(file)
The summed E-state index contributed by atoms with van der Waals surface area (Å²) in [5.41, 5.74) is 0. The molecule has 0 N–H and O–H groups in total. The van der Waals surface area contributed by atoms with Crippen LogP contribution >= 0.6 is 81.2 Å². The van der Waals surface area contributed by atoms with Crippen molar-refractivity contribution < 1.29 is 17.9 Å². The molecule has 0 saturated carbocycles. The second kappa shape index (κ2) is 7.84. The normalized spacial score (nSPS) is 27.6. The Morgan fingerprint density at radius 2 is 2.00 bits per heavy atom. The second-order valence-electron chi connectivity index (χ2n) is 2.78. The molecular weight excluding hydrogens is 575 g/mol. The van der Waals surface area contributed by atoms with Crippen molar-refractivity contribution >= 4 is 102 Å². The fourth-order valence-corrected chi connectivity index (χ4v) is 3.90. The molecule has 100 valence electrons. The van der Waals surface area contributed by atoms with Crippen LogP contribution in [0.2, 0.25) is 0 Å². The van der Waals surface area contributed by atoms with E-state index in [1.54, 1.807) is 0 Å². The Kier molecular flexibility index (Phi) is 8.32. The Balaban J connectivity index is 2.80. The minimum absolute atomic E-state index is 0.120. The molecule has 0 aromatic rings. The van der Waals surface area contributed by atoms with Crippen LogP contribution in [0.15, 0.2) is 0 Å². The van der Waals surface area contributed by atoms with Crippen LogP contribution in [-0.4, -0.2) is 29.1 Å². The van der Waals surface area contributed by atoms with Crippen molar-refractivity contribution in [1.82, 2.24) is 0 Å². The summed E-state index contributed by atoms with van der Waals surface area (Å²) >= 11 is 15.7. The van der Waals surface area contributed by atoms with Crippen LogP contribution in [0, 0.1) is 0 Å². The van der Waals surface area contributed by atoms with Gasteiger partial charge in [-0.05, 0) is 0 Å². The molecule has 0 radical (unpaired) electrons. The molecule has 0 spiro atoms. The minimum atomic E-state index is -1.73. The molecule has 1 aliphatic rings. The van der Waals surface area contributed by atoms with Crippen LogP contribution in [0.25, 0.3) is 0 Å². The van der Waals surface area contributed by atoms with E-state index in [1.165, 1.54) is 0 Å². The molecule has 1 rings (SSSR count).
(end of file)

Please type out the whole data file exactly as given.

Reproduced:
The summed E-state index contributed by atoms with van der Waals surface area (Å²) in [5.41, 5.74) is 0. The molecule has 0 N–H and O–H groups in total. The van der Waals surface area contributed by atoms with Crippen LogP contribution >= 0.6 is 81.2 Å². The van der Waals surface area contributed by atoms with Crippen molar-refractivity contribution < 1.29 is 17.9 Å². The molecule has 0 saturated carbocycles. The second kappa shape index (κ2) is 7.84. The normalized spacial score (nSPS) is 27.6. The Morgan fingerprint density at radius 2 is 2.00 bits per heavy atom. The second-order valence-electron chi connectivity index (χ2n) is 2.78. The molecular weight excluding hydrogens is 575 g/mol. The van der Waals surface area contributed by atoms with Crippen molar-refractivity contribution >= 4 is 102 Å². The fourth-order valence-corrected chi connectivity index (χ4v) is 3.90. The molecule has 100 valence electrons. The van der Waals surface area contributed by atoms with Crippen LogP contribution in [0.2, 0.25) is 0 Å². The van der Waals surface area contributed by atoms with E-state index in [1.54, 1.807) is 0 Å². The Kier molecular flexibility index (Phi) is 8.32. The Balaban J connectivity index is 2.80. The minimum absolute atomic E-state index is 0.120. The molecule has 0 aromatic rings. The van der Waals surface area contributed by atoms with Crippen LogP contribution in [0.15, 0.2) is 0 Å². The van der Waals surface area contributed by atoms with Crippen LogP contribution in [-0.4, -0.2) is 29.1 Å². The van der Waals surface area contributed by atoms with Crippen molar-refractivity contribution in [1.82, 2.24) is 0 Å². The summed E-state index contributed by atoms with van der Waals surface area (Å²) >= 11 is 15.7. The van der Waals surface area contributed by atoms with Crippen LogP contribution in [0, 0.1) is 0 Å². The van der Waals surface area contributed by atoms with Gasteiger partial charge in [-0.05, 0) is 0 Å². The molecule has 0 radical (unpaired) electrons. The molecule has 0 spiro atoms. The minimum atomic E-state index is -1.73. The molecule has 1 aliphatic rings. The van der Waals surface area contributed by atoms with Crippen LogP contribution in [0.25, 0.3) is 0 Å². The van der Waals surface area contributed by atoms with E-state index in [1.165, 1.54) is 0 Å². The molecule has 1 rings (SSSR count).